Tullis v. Barrett et al (INMATE 3)
ORDERED as follows: 1. The objections of the Petitioner to the original Recommendation and the Supplemental Recommendation are OVERRULED. 2. The court ADOPTS the original Recommendation of the Magistrate Judge as supplemented by the Supplemental Recommendation. 3. This petition for writ of habeas corpus under 28 U.S.C. § 2254 is DENIED, and this case is DISMISSED with prejudice. Signed by Honorable Judge W. Harold Albritton, III on 5/25/2016. (kh, )
IN THE UNITED STATES DISTRICT COURT
FORTHE MIDDLE DISTRICT OF ALABAMA
LISA McKINLEY TULLIS, #280307,
BOBBY BARRETT, et al,
CASE NO. 1:13-cv-858-WHA
This case is before the court on the Recommendation of the Magistrate Judge (Doc.
#109), entered on March 11, 2016, the Petitioner’s Objection to the Recommendation (Doc.
#114), the Supplemental Recommendation of the Magistrate Judge (Doc. #116), and the
Petitioner’s Objection to the Supplemental Recommendation (Doc. #119).1
The court has conducted an independent evaluation and de novo review of the file in this
case, and having done so, finds the Petitioner’s objections to be without merit.
In Tullis’s original Objections (Doc. #114 at pp. 1-5), she takes exception to certain parts
of the Alabama Court of Criminal Appeals’ (ACCA) summary of the trial evidence as quoted by
this court in its original Recommendation (Doc. #109 at pp. 1-2). However, the examples of
supposed factual misstatements that Tullis cites in her Objections reflect no errors in the
ACCA’s summary of the evidence and consist largely of Tullis’s insistence that her version of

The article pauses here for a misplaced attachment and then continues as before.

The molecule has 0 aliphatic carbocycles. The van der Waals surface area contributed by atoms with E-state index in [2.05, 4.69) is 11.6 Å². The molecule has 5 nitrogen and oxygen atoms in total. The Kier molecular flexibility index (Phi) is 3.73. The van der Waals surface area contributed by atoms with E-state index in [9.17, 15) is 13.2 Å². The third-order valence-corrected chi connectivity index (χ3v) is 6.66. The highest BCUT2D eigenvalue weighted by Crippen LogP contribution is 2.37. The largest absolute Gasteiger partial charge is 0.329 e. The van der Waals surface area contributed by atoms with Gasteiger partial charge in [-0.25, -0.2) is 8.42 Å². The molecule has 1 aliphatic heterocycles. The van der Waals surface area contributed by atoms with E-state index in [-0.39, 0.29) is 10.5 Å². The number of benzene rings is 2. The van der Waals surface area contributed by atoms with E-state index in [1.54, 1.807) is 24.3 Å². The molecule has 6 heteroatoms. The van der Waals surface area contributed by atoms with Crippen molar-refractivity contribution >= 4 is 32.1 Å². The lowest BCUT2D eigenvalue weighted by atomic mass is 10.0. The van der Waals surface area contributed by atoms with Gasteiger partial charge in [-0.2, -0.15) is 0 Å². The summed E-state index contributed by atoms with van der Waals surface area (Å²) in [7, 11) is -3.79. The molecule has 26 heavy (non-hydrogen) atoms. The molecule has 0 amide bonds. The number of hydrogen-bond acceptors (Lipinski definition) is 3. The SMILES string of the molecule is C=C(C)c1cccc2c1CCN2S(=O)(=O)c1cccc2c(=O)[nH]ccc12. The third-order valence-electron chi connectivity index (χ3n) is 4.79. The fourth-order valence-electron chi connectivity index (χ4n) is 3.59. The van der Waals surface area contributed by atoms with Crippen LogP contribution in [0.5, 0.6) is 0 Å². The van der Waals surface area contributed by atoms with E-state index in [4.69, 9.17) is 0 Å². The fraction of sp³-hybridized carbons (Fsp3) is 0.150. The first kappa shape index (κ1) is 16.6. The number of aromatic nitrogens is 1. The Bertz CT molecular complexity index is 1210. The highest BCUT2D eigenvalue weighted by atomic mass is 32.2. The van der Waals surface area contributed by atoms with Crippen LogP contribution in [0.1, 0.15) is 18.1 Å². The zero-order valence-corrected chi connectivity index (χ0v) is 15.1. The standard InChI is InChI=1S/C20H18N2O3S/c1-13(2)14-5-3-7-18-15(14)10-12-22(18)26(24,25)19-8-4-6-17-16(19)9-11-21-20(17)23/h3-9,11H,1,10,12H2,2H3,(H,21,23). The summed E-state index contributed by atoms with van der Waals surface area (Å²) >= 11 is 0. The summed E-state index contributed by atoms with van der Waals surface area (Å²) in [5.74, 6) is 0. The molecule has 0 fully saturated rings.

the facts is the true version. Moreover, none of the factual matters Tullis refers to here relate to
this court’s disposition of the claims in her § 2254 petition.
The Respondents objected to the Magistrate Judge’s Report and Recommendation, which led to the Supplemental
Recommendation. The Respondents have not objected to the Supplemental Recommendation.
At pp. 24-28 of her original Objections, Tullis asserts arguments that, for the most part,
do not address matters in the Magistrate Judge’s Recommendation regarding her § 2254 petition.
Where she does refer to matters addressed in the Recommendation, she merely restates
arguments made in her § 2254 petition without addressing the Magistrate Judge’s findings that
her claims are procedurally defaulted.
At p. 28 of her original Objections and pp. 2-3 of her Objections to the Supplemental
Recommendation, Tullis refers to her appellate counsel’s alleged ineffective assistance in failing
to apply for rehearing. As noted by the Magistrate Judge in her original Recommendation and
the Supplemental Recommendation, Tullis raised this claim in the Rule 32 petition she filed with
the trial court but did not pursue the claim on appeal from the trial court’s denial of the Rule 32
petition, and thus the claim is unexhausted. Tullis cannot return to the state courts to litigate this
unexhausted claim as she would find the claim procedurally barred under state procedural rules.
Because she can no longer present this claim in the state courts, it is procedurally defaulted for
purposes of federal habeas.
Tullis also fails to establish that the cause-and-prejudice exception applies to this
procedurally defaulted claim. In the Recommendation, the Magistrate Judge discussed whether
Tullis’s claim that her appellate counsel was ineffective for failing to apply for rehearing
established “cause” for her failure to exhaust her challenge to the sufficiency of the evidence to
sustain her conviction for attempted murder. See Doc. #109 at p. 18. As the Recommendation
noted, appellate counsel’s failure to apply for rehearing could not constitute cause excusing
Tullis’s failure to exhaust her sufficiency of the evidence challenge because Tullis had no
constitutional right to counsel at the rehearing stage of direct review and thus she could not be
deprived of the effective assistance of counsel at that stage. In the Supplemental
Recommendation, the Magistrate Judge noted that Tullis is also foreclosed from using the